The first thing that I did was build a collective song with the help of my partner, my collaborator, Peter Born. It was a 50-minute song that I sang in a solo, and we constructed an environment that was encased in a box that was covered in plastic, and there was a projection on the floor, a series of trailers from Nollywood movies, creating a shifting source light. I wanted to see if I could, within my own body, resonate with multiple voices. So I built this song that was meant to evoke a collective cry or a shout-out.

Jackson: Women spearheaded these resistance movements, and the performers in Poor People’s TV Room are all women.

Okpokwasili: Yes, that’s right. It was a female thing!

Jackson: Is that an outcrop of your research? There’s also an intergenerational component to this piece.

Okpokwasili: We span at least three decades. Late 20s, early 30s, mid 40s, and 60s. I wanted to have some sort of generational spectrum. I feel there are certain things that are carried and marked on the body that, even if you’re not speaking to those things directly, they surface, and working with these women is also about finding these compelling singular individuals. Our resident elder [Thuli Dumakude] has a full performance life. She’s won an Olivier Award and been on Broadway. She’s created her own singing groups and bands. She was a part of the company that organized the entertainment for Nelson Mandela’s inauguration. She left South Africa and returned to vote in the country’s first democratic election in 1994. The younger women have multidisciplinary practices and bring powerful and singular vocabularies that come from their individual work as movement makers.

Maybe you’re right in saying that having this group of women is also another outcrop of this initial generating seed that began with the research I was doing into the Women’s War. A lot of my discursive thinking and expansiveness is activated by my ongoing collaboration with Peter Born. I think as a director, as a kind of co-facilitator of the work, he and I can engage in conversations around what the form and structure of these investigations should take and try to find ways to explore together the kind of vocabulary that we need. He has a very expansive way of considering what can happen in the theater.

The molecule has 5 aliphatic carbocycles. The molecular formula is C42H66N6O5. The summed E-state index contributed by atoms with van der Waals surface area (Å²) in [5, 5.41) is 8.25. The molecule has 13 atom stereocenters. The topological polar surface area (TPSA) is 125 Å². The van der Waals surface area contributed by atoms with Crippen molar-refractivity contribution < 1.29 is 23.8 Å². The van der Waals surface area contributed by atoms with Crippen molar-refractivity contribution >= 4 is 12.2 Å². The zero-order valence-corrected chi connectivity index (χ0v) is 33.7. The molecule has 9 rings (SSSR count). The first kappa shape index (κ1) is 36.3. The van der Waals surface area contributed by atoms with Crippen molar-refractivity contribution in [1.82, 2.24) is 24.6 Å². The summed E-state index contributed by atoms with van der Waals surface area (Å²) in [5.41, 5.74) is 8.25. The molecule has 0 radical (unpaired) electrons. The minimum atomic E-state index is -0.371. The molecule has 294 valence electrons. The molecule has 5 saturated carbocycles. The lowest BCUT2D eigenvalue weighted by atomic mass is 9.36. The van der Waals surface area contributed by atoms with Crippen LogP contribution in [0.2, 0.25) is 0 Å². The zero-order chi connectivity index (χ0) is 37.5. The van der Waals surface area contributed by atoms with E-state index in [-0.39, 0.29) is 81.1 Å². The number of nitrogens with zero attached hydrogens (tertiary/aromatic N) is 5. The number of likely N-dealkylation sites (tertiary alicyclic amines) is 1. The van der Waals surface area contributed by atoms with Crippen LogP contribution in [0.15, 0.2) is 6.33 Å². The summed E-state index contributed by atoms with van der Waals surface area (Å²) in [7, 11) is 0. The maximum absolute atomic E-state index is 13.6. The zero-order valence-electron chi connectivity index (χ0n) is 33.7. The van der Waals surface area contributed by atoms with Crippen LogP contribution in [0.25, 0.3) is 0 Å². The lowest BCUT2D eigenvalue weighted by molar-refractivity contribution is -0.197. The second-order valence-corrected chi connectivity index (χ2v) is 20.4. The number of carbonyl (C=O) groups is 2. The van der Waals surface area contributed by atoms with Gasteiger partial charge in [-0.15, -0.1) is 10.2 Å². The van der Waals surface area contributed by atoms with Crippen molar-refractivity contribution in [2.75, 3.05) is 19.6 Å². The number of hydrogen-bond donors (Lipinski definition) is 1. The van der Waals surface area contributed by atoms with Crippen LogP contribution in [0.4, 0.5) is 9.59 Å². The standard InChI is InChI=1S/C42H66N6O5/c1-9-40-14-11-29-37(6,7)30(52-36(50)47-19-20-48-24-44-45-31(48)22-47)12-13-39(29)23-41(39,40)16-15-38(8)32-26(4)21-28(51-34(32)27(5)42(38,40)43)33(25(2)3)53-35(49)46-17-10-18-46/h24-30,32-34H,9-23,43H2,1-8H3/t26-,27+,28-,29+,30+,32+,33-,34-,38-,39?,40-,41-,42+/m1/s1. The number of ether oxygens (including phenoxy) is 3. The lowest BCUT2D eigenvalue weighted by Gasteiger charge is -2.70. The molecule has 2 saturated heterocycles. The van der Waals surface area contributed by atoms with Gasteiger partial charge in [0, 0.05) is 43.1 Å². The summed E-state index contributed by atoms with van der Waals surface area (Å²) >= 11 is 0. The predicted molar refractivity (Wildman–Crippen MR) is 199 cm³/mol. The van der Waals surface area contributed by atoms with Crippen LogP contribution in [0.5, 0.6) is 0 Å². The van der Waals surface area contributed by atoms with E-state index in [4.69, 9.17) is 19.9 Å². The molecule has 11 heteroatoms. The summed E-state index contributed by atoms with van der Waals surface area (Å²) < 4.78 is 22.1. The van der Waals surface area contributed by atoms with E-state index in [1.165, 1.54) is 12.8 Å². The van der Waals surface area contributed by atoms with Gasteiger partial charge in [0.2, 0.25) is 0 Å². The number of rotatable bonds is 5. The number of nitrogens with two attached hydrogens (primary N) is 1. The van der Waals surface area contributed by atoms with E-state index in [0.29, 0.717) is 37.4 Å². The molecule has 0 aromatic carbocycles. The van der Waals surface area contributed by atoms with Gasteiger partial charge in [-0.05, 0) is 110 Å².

Poor People's TV Room. Photo: Mena Burnette of xmbphotography

Poor People’s TV Room. Photo: Mena Burnette of xmbphotography

Jackson: I was present for when i return who will receive me, performed in June 2016 as part of the River To River Festival at Fort Jay Magazine on Governor’s Island. It was a performative installation on a two-hour durational loop. You presented fragments from Poor People’s TV Room there. How will the Walker iteration differ?

Okpokwasili: The Walker iteration is actually going to be in the theater proper. All of the women in Poor People’s TV Room were also in when i return who will receive me. Peter and I have been writing a narrative to facilitate a feeling, tone, and mood, so in that sense it’s similar because the River To River performance was about generating a kind of energetic field in the room. It will be different in that it has a specific beginning, middle, and end, and it’s in a space that you come into and have a very clear and stable physical or architectural position to.

Jackson: You reference the Women’s War of 1929 and the #bringbackourgirls movement, but often with your performances the research isn’t immediately recognizable to an audience.

Okpokwasili: I don’t know that I want it to be.

Jackson: You don’t want to make documentary work, but you don’t want these histories to be forgotten either.

Okpokwasili: Right. The work has its own engine and its own demand. I want to have all of my attention focused on addressing the demand of the work rather than any polemical or didactic concerns that might have started me on my journey. I’m really concerned about how bodies can resonate in a space and leave a deep imprint. I think if the concerns are only with getting a particular story out, or at least getting a story out only in the text, then I lose something about what the impact would be. I am working in a medium where dance is a part of my vocabulary, and I feel a very unique and amazing thing that [dance] can facilitate is some kind of body transference, where you can feel like you are in another person’s body.

Bodies can get really weird and strange and confusing but still compelling. We don’t necessarily know why a body is moving the way it’s moving, or where it’s going, or how it began, or why it’s ending the way it is, but we can see that a moving body can create a kind of vortex, and we can be spun in, even in our confusion. There’s something about that that’s a kind of critical space in performance. I’m always concerned also with memory and with the idea that some things may surface on a cellular level, or in the skin. There’s something about the River To River/Fort Jay piece that started to feel like a shrine. We come into this ritual and we may not know or understand why it’s using this particular language. You go into church and you don’t always understand the liturgy, you don’t understand exactly why or what everything means, but there’s another understanding, of occupying sacred space, of the need to listen intently. It is a space where all strangers are family in a moment and come together and commune over non-literal language designed to open up a channel to a spiritual awakening. And of course, there’s music, a critical centripetal force.